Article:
An underwater colossus the size of our Miravalles volcano is moving towards our Central Pacific coast and causing earthquakes as it gets closer to the shores of Costa Rica.
Three articles written by Carlos Arguedas and published in La Nacion on Sunday mention the results of years of oceanic and seismic research that culminated in theories posited by scientists at our National Seismology Network (RSN in Spanish). The underwater mountain ridge is known as the Quepos Plateau, and it is located on the Cocos tectonic plate. It is currently located 75 kilometers southwest of the port city of Quepos, and it moves at a rate of about 9 centimeters a year.
By RSN estimates, movement of the Quepos Plateau was responsible for 310 earthquakes last year, out of which only 10 were felt by the population. La Nacion reports that, in fact, there was an earthquake recorded yesterday with an epicenter located 13 kilometers south of Quepos and with a magnitude 4 on the Richter scale.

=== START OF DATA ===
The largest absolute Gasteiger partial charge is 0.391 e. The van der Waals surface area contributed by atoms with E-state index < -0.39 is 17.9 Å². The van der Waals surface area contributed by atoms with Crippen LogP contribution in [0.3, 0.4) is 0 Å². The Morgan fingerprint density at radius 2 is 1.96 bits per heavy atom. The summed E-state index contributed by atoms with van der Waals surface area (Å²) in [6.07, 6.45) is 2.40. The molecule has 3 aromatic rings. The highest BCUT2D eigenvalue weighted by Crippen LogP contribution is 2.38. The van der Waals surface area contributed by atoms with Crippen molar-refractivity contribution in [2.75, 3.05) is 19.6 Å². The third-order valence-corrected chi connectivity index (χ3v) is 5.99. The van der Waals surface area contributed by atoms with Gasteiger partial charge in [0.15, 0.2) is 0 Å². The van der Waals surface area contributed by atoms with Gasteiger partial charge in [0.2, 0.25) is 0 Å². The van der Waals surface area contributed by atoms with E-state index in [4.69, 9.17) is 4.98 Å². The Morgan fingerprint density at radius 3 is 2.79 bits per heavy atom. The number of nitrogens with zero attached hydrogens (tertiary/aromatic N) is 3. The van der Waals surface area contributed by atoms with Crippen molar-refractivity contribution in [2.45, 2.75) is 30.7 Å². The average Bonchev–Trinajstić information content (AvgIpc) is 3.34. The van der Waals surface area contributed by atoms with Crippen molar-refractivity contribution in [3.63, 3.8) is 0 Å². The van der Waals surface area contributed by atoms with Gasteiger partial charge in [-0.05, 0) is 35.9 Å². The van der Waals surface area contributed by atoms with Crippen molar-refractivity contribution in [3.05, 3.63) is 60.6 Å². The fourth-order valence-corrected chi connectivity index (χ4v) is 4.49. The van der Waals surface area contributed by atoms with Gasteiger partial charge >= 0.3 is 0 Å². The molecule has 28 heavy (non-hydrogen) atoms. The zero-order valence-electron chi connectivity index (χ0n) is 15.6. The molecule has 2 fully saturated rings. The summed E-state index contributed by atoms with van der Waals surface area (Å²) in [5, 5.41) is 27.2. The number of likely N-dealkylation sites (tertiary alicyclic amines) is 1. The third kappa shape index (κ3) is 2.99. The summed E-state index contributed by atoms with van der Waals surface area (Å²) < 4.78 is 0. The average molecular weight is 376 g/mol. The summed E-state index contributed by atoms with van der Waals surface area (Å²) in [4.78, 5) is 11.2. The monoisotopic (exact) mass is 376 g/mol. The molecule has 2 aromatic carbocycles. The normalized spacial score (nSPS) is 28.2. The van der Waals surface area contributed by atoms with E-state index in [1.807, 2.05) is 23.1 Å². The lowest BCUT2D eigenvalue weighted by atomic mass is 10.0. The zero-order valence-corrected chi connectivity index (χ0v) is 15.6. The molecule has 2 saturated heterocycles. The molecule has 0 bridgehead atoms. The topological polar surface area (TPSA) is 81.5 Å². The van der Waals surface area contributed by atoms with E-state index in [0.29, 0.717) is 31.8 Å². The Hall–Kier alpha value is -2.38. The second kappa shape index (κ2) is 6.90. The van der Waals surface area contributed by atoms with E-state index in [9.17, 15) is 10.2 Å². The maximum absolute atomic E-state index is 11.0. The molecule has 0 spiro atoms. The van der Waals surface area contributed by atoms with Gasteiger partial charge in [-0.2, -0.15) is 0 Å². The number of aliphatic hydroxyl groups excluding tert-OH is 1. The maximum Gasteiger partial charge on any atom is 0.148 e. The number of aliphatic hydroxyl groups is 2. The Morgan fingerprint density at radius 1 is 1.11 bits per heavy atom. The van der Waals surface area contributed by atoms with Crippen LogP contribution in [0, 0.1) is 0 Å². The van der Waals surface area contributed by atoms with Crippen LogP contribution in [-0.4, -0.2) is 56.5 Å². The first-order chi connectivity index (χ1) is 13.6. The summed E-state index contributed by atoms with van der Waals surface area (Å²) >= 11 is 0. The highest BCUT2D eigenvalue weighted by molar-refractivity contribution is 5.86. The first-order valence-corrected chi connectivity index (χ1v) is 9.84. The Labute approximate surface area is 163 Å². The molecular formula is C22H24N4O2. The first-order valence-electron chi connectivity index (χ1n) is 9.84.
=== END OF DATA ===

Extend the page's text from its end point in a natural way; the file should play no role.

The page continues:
The German Research Vessel Sonne was instrumental in the underwater topographical studies performed, which read like the script of a James Cameron film.
Our mountainous ocean floor has been the subject of scientific research since the 1960s. Investigative results recently published by the RSN indicate that the Quepos Plateau measures about 100 kilometers in length, and it moves around as it continues its slow approach towards our Pacific shore.
The Quepos Plateau sits uncomfortably close to the Caribbean tectonic plate, and should there an earthquake magnitude 6 or 7 where the two natural structures meet, a tsunami would ensue.
The massive Cocos underwater mountain ridge measures about 780 km in length and comes to an end around our elegant Isla del Coco. These structures are very likely to be rich in frozen methane, a very precious source of energy. In a previous article in The Costa Rica Star, the presence of “fire ice” and its origins in the Costa Rica Dome and phytoplankton were discussed.
When these underwater colossi fully surface in the future, we may just have to add the Cocos Mountain Range to our Central, Guanacaste and Talamanca Ranges.